Chief Executive of Education Support Partnership (ESP), Sinead McBrearty, explains how senior leaders can support their staff but also get the support that they need too, as leaders during a challenging time. ESP is a charity dedicated to improving the mental health and wellbeing of the education workforce.
There are clear connections between workplace stress and poor mental health. Before the COVID-19 outbreak, 55% of school leaders and 49% of teachers reported that their workplace had a negative impact on their mental health and wellbeing (Education Support Teacher Wellbeing Index 2019). Now, in the midst of COVID-19, creating a positive workplace and looking after our mental health has never been more crucial.
For senior leaders, leading, motivating and supporting staff is a huge challenge. We are seeing the impact of the COVID-19 outbreak across the sector on both personal and professional lives as staff are now coping with a wide range of issues and feelings, such as, fear, anxiousness and vulnerability.
It is important to recognise that everyone, including ourselves, will experience low mood and lack of motivation at some point. And this is a very reasonable emotional response to the current situation.
So now is a time for empathy. We can best support our teachers and education staff by being human first, and managers second. Whether we are responsible for only one colleague or a whole institution, there are a few things senior leaders can do to encourage staff to give their best at this time:
- Trust your staff
We know that people work best when they are trusted to deliver clear objectives. This should be underpinned by open and honest communication. With teams dispersed and working remotely, line managers need to take care to place only modest demands on staff, for example, allowing people to juggle their work with their care duties.
- Nurture relationships
Bring relationships to the heart of the school by facilitating communication across the staff team. Help people to connect with colleagues who will energise them, and encourage them to reach out to others whom they can support. Creating a strong sense of support, beyond natural friendships groups, can help improve resilience across the school.
Positivity and generosity can go a long way. The courage and creativity shown by school staff caring for key workers and those supporting with learning at home leaves us with no shortage of things to celebrate! This is a time to notice the small things your staff are doing, acknowledge them and give positive feedback to encourage them along.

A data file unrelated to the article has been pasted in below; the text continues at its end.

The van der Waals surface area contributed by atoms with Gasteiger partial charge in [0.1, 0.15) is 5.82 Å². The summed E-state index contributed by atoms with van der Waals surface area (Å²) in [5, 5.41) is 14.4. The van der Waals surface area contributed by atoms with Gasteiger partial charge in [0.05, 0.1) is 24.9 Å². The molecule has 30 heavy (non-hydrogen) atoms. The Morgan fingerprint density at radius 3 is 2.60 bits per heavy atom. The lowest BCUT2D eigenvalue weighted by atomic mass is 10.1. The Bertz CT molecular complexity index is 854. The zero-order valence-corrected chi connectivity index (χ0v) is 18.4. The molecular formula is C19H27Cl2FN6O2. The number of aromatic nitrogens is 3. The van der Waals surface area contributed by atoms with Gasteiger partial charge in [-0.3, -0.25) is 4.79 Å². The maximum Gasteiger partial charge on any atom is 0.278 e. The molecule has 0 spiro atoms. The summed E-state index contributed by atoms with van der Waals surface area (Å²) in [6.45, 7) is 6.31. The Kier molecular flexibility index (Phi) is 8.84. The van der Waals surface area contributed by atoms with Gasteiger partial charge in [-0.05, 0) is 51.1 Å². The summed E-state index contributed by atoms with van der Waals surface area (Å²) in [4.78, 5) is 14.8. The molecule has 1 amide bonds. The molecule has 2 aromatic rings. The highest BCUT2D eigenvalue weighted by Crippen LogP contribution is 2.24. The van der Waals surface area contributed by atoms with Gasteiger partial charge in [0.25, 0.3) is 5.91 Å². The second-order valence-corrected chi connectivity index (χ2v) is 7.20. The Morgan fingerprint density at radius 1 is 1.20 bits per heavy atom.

Line managers need to regularly keep in touch with their staff, in which ever way works best for them. Not everyone wants a regular 6pm catch-up, and no-one wants to feel that they are under surveillance. Make time to schedule in debriefing sessions - staff will now have new and different concerns and it’s important to deal with these sooner rather than later.
- Be a role model
Managers need to encourage staff to take care of themselves by modelling this behaviour. Practice good mental health yourself by doing these things:
- Look after yourself - regular exercise, good nutrition, enough sleep and limits on social media use.
- Show gratitude – focus on the positive, celebrate small victories and give praise.
- Accept uncertainty – try to focus on those things that we can control.
- Talk – be open about feelings and accept that feelings of anger, sadness, fear, and grief are all normal.
How we can support you?
Staff health matters at every level. At ESP we believe that better mental health and wellbeing of educators leads to a better education for pupils. We do whatever we can – through counselling, funding and research – to support education staff.
Support is available to anyone working in education, 24/7. This support is free, confidential and provided by qualified and accredited counsellors.
To speak to someone, call 08000 562 561.
We have produced a range of resources to support the education workforce with some of the issues arising during the pandemic, including videos on dealing with anxiety and grief.
For those working in education who are experiencing financial hardship, we provide small grants. You can find more information about the grant here.
Extra support for teacher and pupil mental health and wellbeing
The Department for Education has announced a new £95,000 pilot project with the Education Support Partnership, which will focus on teachers’ and leaders’ mental health, helping to remove stigmas and providing online peer support and telephone supervision from experts to around 250 school leaders.